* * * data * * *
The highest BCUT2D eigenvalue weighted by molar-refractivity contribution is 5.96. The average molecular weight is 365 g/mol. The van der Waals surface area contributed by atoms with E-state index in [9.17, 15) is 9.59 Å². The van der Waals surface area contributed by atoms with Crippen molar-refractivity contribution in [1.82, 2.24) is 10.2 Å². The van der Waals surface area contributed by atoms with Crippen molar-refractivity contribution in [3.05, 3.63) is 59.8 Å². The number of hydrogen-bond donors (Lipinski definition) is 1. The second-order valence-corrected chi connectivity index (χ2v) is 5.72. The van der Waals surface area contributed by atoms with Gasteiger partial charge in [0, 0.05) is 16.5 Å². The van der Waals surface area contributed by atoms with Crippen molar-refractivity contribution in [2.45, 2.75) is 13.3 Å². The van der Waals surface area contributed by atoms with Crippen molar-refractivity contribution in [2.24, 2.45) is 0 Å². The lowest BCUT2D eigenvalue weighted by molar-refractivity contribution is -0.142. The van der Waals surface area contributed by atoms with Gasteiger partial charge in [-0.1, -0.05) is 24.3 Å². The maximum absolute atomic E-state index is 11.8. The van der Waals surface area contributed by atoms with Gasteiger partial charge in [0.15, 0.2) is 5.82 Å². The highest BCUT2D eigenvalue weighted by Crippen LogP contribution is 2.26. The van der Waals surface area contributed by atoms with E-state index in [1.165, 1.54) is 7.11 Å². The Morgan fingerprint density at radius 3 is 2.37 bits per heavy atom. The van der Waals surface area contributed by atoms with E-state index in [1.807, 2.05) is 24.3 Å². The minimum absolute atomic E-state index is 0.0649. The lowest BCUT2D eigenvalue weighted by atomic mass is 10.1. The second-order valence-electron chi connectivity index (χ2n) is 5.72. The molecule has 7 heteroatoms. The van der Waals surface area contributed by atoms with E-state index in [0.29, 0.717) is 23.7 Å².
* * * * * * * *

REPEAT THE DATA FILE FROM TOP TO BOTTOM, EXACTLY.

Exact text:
The highest BCUT2D eigenvalue weighted by molar-refractivity contribution is 5.96. The average molecular weight is 365 g/mol. The van der Waals surface area contributed by atoms with E-state index in [9.17, 15) is 9.59 Å². The van der Waals surface area contributed by atoms with Crippen molar-refractivity contribution in [1.82, 2.24) is 10.2 Å². The van der Waals surface area contributed by atoms with Crippen molar-refractivity contribution in [3.05, 3.63) is 59.8 Å². The number of hydrogen-bond donors (Lipinski definition) is 1. The second-order valence-corrected chi connectivity index (χ2v) is 5.72. The van der Waals surface area contributed by atoms with Gasteiger partial charge in [0, 0.05) is 16.5 Å². The van der Waals surface area contributed by atoms with Crippen molar-refractivity contribution in [2.45, 2.75) is 13.3 Å². The van der Waals surface area contributed by atoms with Crippen molar-refractivity contribution in [2.24, 2.45) is 0 Å². The lowest BCUT2D eigenvalue weighted by molar-refractivity contribution is -0.142. The van der Waals surface area contributed by atoms with Gasteiger partial charge in [-0.1, -0.05) is 24.3 Å². The maximum absolute atomic E-state index is 11.8. The van der Waals surface area contributed by atoms with Gasteiger partial charge in [0.15, 0.2) is 5.82 Å². The highest BCUT2D eigenvalue weighted by Crippen LogP contribution is 2.26. The van der Waals surface area contributed by atoms with E-state index in [1.165, 1.54) is 7.11 Å². The Morgan fingerprint density at radius 3 is 2.37 bits per heavy atom. The van der Waals surface area contributed by atoms with E-state index in [1.807, 2.05) is 24.3 Å². The minimum absolute atomic E-state index is 0.0649. The lowest BCUT2D eigenvalue weighted by atomic mass is 10.1. The second-order valence-electron chi connectivity index (χ2n) is 5.72. The molecule has 7 heteroatoms. The van der Waals surface area contributed by atoms with E-state index in [0.29, 0.717) is 23.7 Å².